Monday, February 4, 2008

Food aversion story

Food aversion therapy is by no means an easy thing to do. Children don't want to eat the foods they don't like (go figure!). So, we trick them, soothe them, cajole them, reward them and somehow many of them try and then eat heartily foods that wouldn't touch previously.

Here is a recent success. Three mornings a week, I do food therapy during snacktime with two 8-9 year old boys in the school attached to our clinic. Billy eats very few fruits, but he likes crunchy foods. So every day, I bring in an apple or pear cut 2 slices and then deliberately crunch on one slice while I put the other near his mouth. He can't resist. He still grimaces at the apple, so I don't make him eat it, just crunch on it. He loves to do that. And once in a while, he will chew and swallow a bite (with surprise).

A month ago, I brought in tangerines. I put a slice on my tray and had the boys practice cutting the orange. To my surprise, Billy started mashing the orange with his finger playfully. I did so, too. We made a mess and giggled. Then I encouraged him to lick his finger. We played with oranges a few times that week and then went back to apples.

Last week, Billy's mom caught me in the hallway, "I just have to tell you what happened! I was on the phone in the kitchen, when Billy came in. He took an orange from a bowl of fruit, peeled it and then ate the whole thing! THEN, he went back, got another one and ate part of that, too."

Success with oranges is very sweet!

10 comments:

NrthShore said...

I came across your blog by googling. I have an 8 year old who has major aversions to food. I feel like dinnertime is a constant battle & he winds up in tears over it.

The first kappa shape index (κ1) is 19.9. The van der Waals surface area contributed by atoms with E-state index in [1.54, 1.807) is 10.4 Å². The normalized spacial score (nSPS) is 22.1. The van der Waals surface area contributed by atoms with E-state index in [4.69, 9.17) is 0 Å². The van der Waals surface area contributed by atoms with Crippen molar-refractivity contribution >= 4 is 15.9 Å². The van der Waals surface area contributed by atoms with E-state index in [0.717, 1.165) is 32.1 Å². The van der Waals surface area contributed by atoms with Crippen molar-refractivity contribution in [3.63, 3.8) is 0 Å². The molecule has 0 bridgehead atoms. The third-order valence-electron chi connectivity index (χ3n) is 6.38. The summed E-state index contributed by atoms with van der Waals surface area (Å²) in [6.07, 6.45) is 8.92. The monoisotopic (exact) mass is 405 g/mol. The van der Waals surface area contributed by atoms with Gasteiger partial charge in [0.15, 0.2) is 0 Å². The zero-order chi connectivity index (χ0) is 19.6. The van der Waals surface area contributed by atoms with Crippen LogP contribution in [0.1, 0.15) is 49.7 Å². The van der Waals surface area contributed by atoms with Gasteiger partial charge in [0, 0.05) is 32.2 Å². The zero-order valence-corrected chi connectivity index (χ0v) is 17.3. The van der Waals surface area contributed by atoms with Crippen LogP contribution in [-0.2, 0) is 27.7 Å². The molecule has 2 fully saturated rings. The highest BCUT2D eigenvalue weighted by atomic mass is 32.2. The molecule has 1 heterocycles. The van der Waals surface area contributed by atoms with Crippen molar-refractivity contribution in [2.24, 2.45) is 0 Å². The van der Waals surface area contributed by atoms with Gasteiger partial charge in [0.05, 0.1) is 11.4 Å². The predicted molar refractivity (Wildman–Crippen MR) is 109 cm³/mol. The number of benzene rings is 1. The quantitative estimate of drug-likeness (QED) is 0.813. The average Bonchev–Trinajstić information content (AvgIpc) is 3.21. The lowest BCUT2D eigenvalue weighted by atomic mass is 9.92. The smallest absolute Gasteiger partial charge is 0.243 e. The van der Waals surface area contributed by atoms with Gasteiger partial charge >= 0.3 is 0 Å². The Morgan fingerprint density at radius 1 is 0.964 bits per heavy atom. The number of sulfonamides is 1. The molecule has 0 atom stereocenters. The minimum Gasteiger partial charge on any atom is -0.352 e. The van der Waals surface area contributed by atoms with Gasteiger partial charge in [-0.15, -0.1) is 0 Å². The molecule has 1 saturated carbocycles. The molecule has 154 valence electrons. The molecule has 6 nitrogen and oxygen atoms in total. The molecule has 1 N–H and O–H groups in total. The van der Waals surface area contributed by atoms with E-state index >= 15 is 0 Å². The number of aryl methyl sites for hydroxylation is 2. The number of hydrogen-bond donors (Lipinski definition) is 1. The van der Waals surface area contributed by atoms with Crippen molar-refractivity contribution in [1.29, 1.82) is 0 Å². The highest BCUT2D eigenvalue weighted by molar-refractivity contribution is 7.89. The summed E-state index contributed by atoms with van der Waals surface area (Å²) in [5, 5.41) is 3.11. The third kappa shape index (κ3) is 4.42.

He will only eat a few foods & it seems to be getting worse. I'm concerned because he is on Adderall - which curbs his appetite & he is very, very thin to begin with.

Do you have any insight into how I can find a therapist in my area or start doing things on my own to help him.

Teresa said...

We want to avoid a battle at dinner.

The general rule is to have him sit through dinner, eat whatever he is willing to eat, clean up the plates after 20-30 minutes and then no more food until the next meal or snack. This should help him come to the table a little hungrier. If he is anxious, he may eat less.

I would continue with this for a few days. You control the foods, he controls how much he eats. Make sure that he is not sneaking into the kitchen for junk food. See if he regulates a bit. If not, it may be time to see your doctor again.

There is a lot to say, and since I don't know the situation, I'll stop with that. I recommend the book Food Chaining. I also recommend the workshop of the same title, as well as the authors (where do you live? they are in Illinois) as possible therapists. I am in Michigan ...

Take care,
Teresa

Becky said...